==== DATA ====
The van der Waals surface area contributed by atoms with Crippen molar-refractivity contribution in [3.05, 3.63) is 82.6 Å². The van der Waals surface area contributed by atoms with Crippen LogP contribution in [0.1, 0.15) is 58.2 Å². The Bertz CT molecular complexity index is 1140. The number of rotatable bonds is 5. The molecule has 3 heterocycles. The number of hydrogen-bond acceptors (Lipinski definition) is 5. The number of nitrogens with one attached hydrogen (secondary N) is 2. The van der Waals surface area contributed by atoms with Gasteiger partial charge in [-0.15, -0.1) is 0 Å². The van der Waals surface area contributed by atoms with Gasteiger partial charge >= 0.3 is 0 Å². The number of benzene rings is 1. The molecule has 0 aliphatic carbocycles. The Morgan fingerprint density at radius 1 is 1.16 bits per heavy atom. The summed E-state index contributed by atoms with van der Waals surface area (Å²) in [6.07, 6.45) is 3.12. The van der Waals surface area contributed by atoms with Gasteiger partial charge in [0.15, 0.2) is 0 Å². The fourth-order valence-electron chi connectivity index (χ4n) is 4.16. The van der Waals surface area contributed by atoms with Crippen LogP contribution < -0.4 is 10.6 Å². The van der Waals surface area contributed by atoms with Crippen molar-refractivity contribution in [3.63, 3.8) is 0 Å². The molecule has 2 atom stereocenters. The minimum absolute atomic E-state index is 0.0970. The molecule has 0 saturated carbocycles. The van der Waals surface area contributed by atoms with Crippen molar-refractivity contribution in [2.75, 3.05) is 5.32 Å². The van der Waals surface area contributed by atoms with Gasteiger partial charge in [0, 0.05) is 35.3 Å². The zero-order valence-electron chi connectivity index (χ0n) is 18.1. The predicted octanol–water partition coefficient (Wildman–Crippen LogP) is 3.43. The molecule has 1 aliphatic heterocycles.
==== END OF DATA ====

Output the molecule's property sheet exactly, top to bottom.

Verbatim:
The van der Waals surface area contributed by atoms with Crippen molar-refractivity contribution in [3.05, 3.63) is 82.6 Å². The van der Waals surface area contributed by atoms with Crippen LogP contribution in [0.1, 0.15) is 58.2 Å². The Bertz CT molecular complexity index is 1140. The number of rotatable bonds is 5. The molecule has 3 heterocycles. The number of hydrogen-bond acceptors (Lipinski definition) is 5. The number of nitrogens with one attached hydrogen (secondary N) is 2. The van der Waals surface area contributed by atoms with Gasteiger partial charge in [-0.15, -0.1) is 0 Å². The van der Waals surface area contributed by atoms with Gasteiger partial charge >= 0.3 is 0 Å². The number of benzene rings is 1. The molecule has 0 aliphatic carbocycles. The Morgan fingerprint density at radius 1 is 1.16 bits per heavy atom. The summed E-state index contributed by atoms with van der Waals surface area (Å²) in [6.07, 6.45) is 3.12. The van der Waals surface area contributed by atoms with Gasteiger partial charge in [0.15, 0.2) is 0 Å². The fourth-order valence-electron chi connectivity index (χ4n) is 4.16. The van der Waals surface area contributed by atoms with Crippen LogP contribution < -0.4 is 10.6 Å². The van der Waals surface area contributed by atoms with Crippen molar-refractivity contribution in [3.63, 3.8) is 0 Å². The molecule has 2 atom stereocenters. The minimum absolute atomic E-state index is 0.0970. The molecule has 0 saturated carbocycles. The van der Waals surface area contributed by atoms with Crippen molar-refractivity contribution in [2.75, 3.05) is 5.32 Å². The van der Waals surface area contributed by atoms with Gasteiger partial charge in [0, 0.05) is 35.3 Å². The zero-order valence-electron chi connectivity index (χ0n) is 18.1. The predicted octanol–water partition coefficient (Wildman–Crippen LogP) is 3.43. The molecule has 1 aliphatic heterocycles.